Red shift law is a cosmological standard developed by Edwin Hobble in 1929. According to Red shift law, the universe surrounding the Earth is in an expansion trend. While introducing the Red shift law, Hobble indicated that almost all galaxies were moving and stretching away from the Earth. Red shift refers to the displacement of light from an astronomical material in the direction of a red light, which has the longer wave length. During the invention of the law, Hobble hinted that red shift of the galaxies moving away from the Milky Way increased in direct proportion to the increasing distance between the Milky Way and the Earth (Appenzeler 5). It then followed that the greater the red shift depicted by light coming from the astronomical objects of the remote galaxies, the greater the distance of the astronomical object from the Earth.
Koupelis, in reference to the Red Shift law, corrects that the mere claim that the Universe expands does not mean that the solar system also expands (7). It does not also mean that the stars found within Milky Way galaxy are moving apart, or that all galaxies are moving farther apart. Koupelis, with reference to the explanation in the Red shift law, clarifies that some galaxies are, in fact, moving towards the Earth, while others move away from the Earth (7). These diverse movements are due to gravitational differences experienced by individual galaxies within their specific surrounding. For instance, the Andromeda galaxy, which is near Milky Way galaxy, moves nearer.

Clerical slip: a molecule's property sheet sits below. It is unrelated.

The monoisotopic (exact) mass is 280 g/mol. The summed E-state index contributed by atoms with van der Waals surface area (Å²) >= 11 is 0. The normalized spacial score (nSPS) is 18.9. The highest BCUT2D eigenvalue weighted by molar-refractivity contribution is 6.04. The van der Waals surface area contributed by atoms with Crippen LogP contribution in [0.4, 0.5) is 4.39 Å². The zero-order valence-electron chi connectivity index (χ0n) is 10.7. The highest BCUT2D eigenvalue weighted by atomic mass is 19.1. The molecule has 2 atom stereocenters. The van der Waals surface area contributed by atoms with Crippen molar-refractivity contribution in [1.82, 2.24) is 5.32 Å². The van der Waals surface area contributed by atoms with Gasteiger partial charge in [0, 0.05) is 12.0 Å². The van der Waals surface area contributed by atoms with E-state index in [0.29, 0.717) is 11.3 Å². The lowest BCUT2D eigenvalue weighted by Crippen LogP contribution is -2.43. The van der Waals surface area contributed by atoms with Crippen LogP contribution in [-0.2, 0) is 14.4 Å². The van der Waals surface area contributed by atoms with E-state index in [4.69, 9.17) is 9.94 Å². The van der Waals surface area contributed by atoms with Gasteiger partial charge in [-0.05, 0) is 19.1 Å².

Finally, to ensure clarity of the idea, Koupelis, with reference the experimentations of Hobble, notes that the idea of cosmos expanding does not mean that galaxies are rushing for space, but rather the area is the one that expands (8). This explanation is in direct correlation to the experiments done by Hobble involving a balloon with seeds glued on its various parts. As Hobble blew the balloon, the glued seeds seemed to move farther apart as a result of the increasing space